I’m a big fan of the reality competition genre, and I have been particularly supportive of Fox's “American Idol” since its humble start as a fill-in summer series in 2002. I’ll admit “Idol” has lost some steam in recent years, but like ABC’s “Dancing with the Stars” and NBC’s “The Voice” and “America’s Got Talent,” it continues to impress me as a live, contemporary variety series. There is still great enjoyment to be had when the contestants on these shows step up and deliver.
But “The X Factor” is something else entirely. From the beginning,
the American adaptation of this hit international franchise has attempted to be the biggest and best of its genre. But the end result has been a series of little entertainment value -- a show that
managed to be simultaneously overproduced and underwhelming as it rolled along.
On stage and in masterfully produced video introductions, each and every contestant on the “X Factor” live shows has been showcased in the manner of a superstar rather than someone of unproven talent striving for recognition and a shot at something better in life. During the first two seasons, a few contestants -- especially the younger ones -- seemed to buy into the excitement of this instant faux-celebrity and began acting in ways that were, in the kindest possible term, obnoxious.
This isn’t the experience offered over the years by “American Idol,” which has been modest and wholesome by comparison. (In fact, I would argue that many of the ratings issues that “Idol” has suffered during the last few seasons have had more to do with certain aspects of it being over-produced in the manner of “X Factor.” Go back and watch shows from the first few seasons of “Idol” and you’ll be struck by the relative intimacy and easy emotional connectivity of it all. Less was definitely more.)
The build-up to Season One of “X Factor” was a media thrill ride. Simon Cowell had broken away from “Idol” and was set to headline a glitzy American adaptation of yet another show from his stable of international successes. Fox’s problematic fall season -- with so many interruptions for baseball that it is near impossible for a new scripted series to catch on or for ongoing serialized shows to sustain true momentum -- would finally have an exciting new show at its center that could survive and thrive regardless of such preemptions. Furthermore, “X Factor” would potentially run right up to Christmas week, ostensibly building toward a giant annual feel-good finale that the entire family could enjoy while gearing up for the holidays.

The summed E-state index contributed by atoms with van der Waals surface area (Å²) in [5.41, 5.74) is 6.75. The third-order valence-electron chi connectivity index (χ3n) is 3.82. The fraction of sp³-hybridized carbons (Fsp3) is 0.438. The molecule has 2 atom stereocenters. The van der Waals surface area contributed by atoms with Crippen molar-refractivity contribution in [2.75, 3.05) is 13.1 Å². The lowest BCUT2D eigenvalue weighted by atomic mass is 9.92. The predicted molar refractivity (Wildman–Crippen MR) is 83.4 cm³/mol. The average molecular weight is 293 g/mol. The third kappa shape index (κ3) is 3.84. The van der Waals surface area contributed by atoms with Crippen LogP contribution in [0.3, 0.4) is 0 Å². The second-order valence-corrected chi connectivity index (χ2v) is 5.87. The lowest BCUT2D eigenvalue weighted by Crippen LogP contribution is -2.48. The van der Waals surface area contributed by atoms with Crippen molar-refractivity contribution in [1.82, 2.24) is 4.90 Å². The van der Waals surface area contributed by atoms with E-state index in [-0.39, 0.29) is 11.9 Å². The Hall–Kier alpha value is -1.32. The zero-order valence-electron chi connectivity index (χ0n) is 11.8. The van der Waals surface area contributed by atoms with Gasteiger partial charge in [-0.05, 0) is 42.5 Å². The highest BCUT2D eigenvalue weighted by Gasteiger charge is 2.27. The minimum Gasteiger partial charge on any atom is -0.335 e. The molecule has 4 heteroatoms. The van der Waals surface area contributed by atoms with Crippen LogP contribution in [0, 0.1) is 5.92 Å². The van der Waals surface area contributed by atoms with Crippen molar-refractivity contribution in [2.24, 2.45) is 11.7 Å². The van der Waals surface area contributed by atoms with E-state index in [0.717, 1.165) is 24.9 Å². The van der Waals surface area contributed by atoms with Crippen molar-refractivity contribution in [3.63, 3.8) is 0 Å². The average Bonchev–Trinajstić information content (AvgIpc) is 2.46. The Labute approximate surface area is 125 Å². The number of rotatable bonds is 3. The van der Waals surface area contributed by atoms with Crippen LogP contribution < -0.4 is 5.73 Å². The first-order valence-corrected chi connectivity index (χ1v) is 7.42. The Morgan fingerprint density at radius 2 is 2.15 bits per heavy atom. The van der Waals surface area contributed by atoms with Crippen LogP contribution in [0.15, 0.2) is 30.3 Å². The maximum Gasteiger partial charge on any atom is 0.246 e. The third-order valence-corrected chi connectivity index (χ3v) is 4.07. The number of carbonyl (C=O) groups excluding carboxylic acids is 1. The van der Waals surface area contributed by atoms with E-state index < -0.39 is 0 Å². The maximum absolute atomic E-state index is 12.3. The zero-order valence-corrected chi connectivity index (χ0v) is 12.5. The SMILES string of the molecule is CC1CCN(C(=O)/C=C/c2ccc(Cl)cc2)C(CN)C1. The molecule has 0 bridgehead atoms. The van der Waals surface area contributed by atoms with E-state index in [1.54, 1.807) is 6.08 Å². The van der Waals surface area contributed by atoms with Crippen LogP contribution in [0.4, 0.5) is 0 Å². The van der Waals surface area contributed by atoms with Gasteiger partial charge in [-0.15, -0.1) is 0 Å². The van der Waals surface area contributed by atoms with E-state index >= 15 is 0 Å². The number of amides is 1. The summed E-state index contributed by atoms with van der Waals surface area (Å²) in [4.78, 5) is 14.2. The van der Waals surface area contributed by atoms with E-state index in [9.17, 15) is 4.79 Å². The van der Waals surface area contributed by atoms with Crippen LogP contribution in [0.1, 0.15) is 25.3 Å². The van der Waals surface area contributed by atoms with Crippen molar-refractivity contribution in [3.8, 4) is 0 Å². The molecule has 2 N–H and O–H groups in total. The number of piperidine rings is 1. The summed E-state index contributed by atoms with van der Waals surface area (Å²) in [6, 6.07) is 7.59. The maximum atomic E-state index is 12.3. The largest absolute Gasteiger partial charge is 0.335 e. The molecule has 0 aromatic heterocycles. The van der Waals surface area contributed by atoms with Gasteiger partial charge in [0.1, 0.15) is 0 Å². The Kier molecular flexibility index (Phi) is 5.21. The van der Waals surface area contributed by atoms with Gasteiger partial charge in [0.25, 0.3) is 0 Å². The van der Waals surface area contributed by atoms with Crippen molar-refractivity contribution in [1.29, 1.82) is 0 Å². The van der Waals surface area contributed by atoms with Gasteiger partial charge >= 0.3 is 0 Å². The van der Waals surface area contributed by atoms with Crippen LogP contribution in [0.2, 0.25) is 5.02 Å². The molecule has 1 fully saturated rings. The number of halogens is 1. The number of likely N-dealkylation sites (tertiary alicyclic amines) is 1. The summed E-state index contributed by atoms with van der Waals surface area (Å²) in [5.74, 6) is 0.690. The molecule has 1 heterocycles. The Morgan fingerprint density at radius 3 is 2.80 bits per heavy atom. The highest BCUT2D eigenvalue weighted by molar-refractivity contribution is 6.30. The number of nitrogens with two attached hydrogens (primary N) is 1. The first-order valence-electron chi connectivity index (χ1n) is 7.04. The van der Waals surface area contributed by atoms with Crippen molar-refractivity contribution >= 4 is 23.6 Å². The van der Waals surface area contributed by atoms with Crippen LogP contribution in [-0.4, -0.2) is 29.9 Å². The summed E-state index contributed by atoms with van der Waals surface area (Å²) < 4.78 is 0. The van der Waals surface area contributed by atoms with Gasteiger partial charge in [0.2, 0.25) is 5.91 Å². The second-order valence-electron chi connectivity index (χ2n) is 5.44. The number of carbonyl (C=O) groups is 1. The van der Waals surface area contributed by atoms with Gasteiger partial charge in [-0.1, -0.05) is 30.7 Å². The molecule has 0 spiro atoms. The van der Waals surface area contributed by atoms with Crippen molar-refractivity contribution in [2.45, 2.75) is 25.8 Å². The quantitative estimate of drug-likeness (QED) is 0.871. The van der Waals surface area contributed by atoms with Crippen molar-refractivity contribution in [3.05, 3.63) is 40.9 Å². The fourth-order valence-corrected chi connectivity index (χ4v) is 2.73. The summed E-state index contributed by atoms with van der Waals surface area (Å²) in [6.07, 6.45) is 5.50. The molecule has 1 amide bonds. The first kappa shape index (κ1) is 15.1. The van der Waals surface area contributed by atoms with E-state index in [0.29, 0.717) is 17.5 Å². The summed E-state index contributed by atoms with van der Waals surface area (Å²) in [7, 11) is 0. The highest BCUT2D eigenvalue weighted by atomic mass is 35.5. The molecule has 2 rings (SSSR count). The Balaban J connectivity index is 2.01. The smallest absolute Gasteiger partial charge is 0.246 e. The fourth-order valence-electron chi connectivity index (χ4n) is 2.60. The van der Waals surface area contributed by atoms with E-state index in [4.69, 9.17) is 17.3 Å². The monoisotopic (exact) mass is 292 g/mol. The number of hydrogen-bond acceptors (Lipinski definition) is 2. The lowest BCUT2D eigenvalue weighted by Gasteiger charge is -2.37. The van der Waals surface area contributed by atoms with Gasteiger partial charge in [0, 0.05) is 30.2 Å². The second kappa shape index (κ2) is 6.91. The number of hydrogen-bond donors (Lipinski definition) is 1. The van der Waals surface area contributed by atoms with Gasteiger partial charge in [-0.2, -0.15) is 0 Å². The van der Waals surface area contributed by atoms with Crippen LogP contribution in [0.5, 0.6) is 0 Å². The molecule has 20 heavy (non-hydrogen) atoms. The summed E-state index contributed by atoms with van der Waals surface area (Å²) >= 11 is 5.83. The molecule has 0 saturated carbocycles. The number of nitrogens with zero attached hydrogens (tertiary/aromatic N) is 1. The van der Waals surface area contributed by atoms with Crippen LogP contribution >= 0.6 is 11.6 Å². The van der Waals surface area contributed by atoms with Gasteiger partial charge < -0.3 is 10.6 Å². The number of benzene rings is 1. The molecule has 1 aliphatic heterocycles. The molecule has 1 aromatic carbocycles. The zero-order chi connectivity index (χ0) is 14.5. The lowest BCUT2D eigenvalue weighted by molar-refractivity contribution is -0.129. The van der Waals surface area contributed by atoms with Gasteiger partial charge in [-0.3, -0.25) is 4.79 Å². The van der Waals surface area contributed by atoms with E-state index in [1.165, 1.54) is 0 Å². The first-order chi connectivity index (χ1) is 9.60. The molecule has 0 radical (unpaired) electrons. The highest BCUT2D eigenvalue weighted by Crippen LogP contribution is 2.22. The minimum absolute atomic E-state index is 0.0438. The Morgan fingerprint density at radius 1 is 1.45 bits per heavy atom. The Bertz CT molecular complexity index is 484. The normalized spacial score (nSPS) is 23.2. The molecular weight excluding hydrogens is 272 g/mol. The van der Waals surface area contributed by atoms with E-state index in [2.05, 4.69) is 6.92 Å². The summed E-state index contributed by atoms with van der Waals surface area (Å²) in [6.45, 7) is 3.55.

But “X Factor” arrived with a resounding thud; only the heavy lifting involved in virtually every aspect of the production and promotion of this show kept it from becoming a desultory fail -- and it’s been downhill ever since. Two hosts and five judges have come and gone in two years' time, leaving the show without much of an identity. Cowell hasn’t been able to rip into all of the contestants with his signature sharp wit because some of them have been on his teams and he has wanted to win the competition. Most telling of all, there hasn’t been a winner -- or even a contestant -- from the first two seasons of “X Factor” who has become a red-hot recording artist or a household name. (This is also true of “The Voice.” How does “Idol” do it?)
I would also argue that by filling its fall season with two weekly installments of “X Factor,” Fox has somehow diminished what had been outsized annual enthusiasm and anticipation for the arrival of “Idol” in January. And from where I sit, “Idol” is still much more important to Fox than “X Factor” has ever been or ever will be. In a best case scenario, “X Factor” should feed viewers into “Idol,” but that hasn’t been the case.
I would like nothing better than for “The X Factor” to be every bit as enjoyable as “American Idol” and “The Voice” at their best. And I understand, as noted yesterday by MediaPost’s own Wayne Friedman, that it has a certain value to Fox. But at this point I’m not sure how the show can get better -- or begin to gain rather than continue to lose viewers. Calming the whole thing down might be a good place to start, but I doubt that is going to happen.